Research material

This series consists of offprints were sent to Professor Bay as a research material and were annotated. This material may reflect Professor Bay’s research interests as well as his commentaries on other academic’s publications. Additional material reflecting Professor Bay’s commentary on the professional field may be located in the referees and appraisal material in the academia and teaching material series and also in the book reviews of the publications and manuscript series.

Academia and teaching materials

This series documents some of Professor Bay’s academic and associated activities. It includes teaching material (reading lists, syllabi, lectures, and exams) and his work within academia (committee work, appraisals and references, and departmental involvement) at the various universities where he taught. The files on “referees and appraisals” at the University of Toronto include references for academics and students and comments on books and articles forwarded to him for his input. Also included are files on the proposal to abolish the death penalty in California and, in particular, the attempt to stop the execution of convicted murderer and rapist, Caryl Chessman; and copies of "Key List Mailing: Selected Documents of Current and Lasting Interest in the Civil Rights Movement", a biweekly publication produced by the San Francisco Regional Office of the Student Nonviolent Coordinating Committee (SNCC).

Additional material related to academia and teaching material may be located in the correspondence series. Material related to his research in addresses and publications is located in the publications series. Material related to his involvement in professional associations can be found in the professional association series.

Publications and manuscripts

This series reflects Professor Bay’s research interests that were published in academic journals, as well as sources for public consumption such as magazines and newsletters. The material in this series includes tributes, letters to the editor, commentaries, and publications (books, book chapters, and articles). Related material is arranged with the corresponding manuscript which may include documents such as correspondence, drafts, publication releases, and royalty statements. Additional correspondence related to publications and manuscripts may be located in the correspondence series.

Associations

This series reflects Professor Bay’s involvement in the American Political Science Association and its radical Caucus for a New Political Science which was formed by 200 dissident political scientists, of which Professor Bay was one, at the September, 1967 meeting of the APSA. Bay was president from 1971 to 1972. Material included is minutes of meetings, correspondence, newsletters, memos, and election material. Some material related to addresses presented at panels and conferences can be found in this series. Related material may also be located in the correspondence series.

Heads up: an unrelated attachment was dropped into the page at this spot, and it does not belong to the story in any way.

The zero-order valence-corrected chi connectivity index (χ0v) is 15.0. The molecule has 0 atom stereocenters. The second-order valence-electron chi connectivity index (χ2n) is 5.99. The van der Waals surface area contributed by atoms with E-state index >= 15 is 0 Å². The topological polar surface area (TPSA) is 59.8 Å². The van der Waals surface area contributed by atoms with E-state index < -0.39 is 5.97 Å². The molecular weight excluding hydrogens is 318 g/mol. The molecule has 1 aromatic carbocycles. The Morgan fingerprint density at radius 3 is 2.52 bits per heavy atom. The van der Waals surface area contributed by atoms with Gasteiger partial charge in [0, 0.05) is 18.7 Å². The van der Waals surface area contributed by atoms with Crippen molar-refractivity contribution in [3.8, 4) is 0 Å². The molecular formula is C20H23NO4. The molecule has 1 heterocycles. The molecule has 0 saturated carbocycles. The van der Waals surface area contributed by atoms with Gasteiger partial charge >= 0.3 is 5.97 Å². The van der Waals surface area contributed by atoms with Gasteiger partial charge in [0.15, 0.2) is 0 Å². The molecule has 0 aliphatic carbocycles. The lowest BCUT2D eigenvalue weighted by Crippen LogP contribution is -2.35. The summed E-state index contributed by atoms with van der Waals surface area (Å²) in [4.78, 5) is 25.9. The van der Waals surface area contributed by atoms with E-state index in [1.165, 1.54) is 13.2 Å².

Juanita Boozer Bay sous-fonds

This sous-fonds consists of Juanita Boozer Bay’s private papers. The material includes items of a personal and biographical nature, correspondence research material, teaching material, and publications that are arranged according to subject.

Bay, Juanita Boozer

Gerald Edward Blake fonds

  • UTA 1068
  • Fonds
  • 1892-1921

Fonds consists of 3 accessions

B2003-0023 (7 boxes, 1892-1921): This accession documents the short life of Gerald Edward Blake from his birth in 1892, his education at Ridley College and the University of Toronto, to his death on the battlefields of France during World War I in 1916. Series 1 and 3 contain his diaries and correspondence to family members in which he describes his experiences at school, his trips to Britain and France in 1913 and most significantly, his 13 months of service during World War I. The majority of his letters are to his mother during his months overseas, but there are also letters to his sisters, Margaret (1893-1963), Constance (1896-1979) and his brother, Verschoyle (1899-1971). Some of these letters are attached to typescript copies, prepared by his brother Verschoyle prior to 1971. Capt. Blake also sent postcards annotated by him which provide a photographic record of British army life in camp, as well as official coloured war service postcards of the British army in action. Other postcards of street scenes in France and Britain helped to illustrate the places he had been including the town of Pozières near which he was killed in 1916 (Series 5). Other war records include his military orders and notes while at the front, and his copy of active service bible. Correspondence and photographs also document his close friendship with his cousins Hume Wrong (1894 – 1954; BA 1915) and Harold Wrong (b.1891; BA 1913), who was also killed in action in July 1916. After Gerald’s death, Hume Wrong assisted Mrs. Blake in making arrangements for her son’s grave site in France and sent home photographs of the cemetery which he visited in 1920-1921 (Series 5). In addition, Mrs. Blake received other remembrances of her son’s service such as a commemorative medal from the British Army, a copy of the history of his battalion’s service in the War and a copy of Volume II of the British Roll of Honour (Series 4).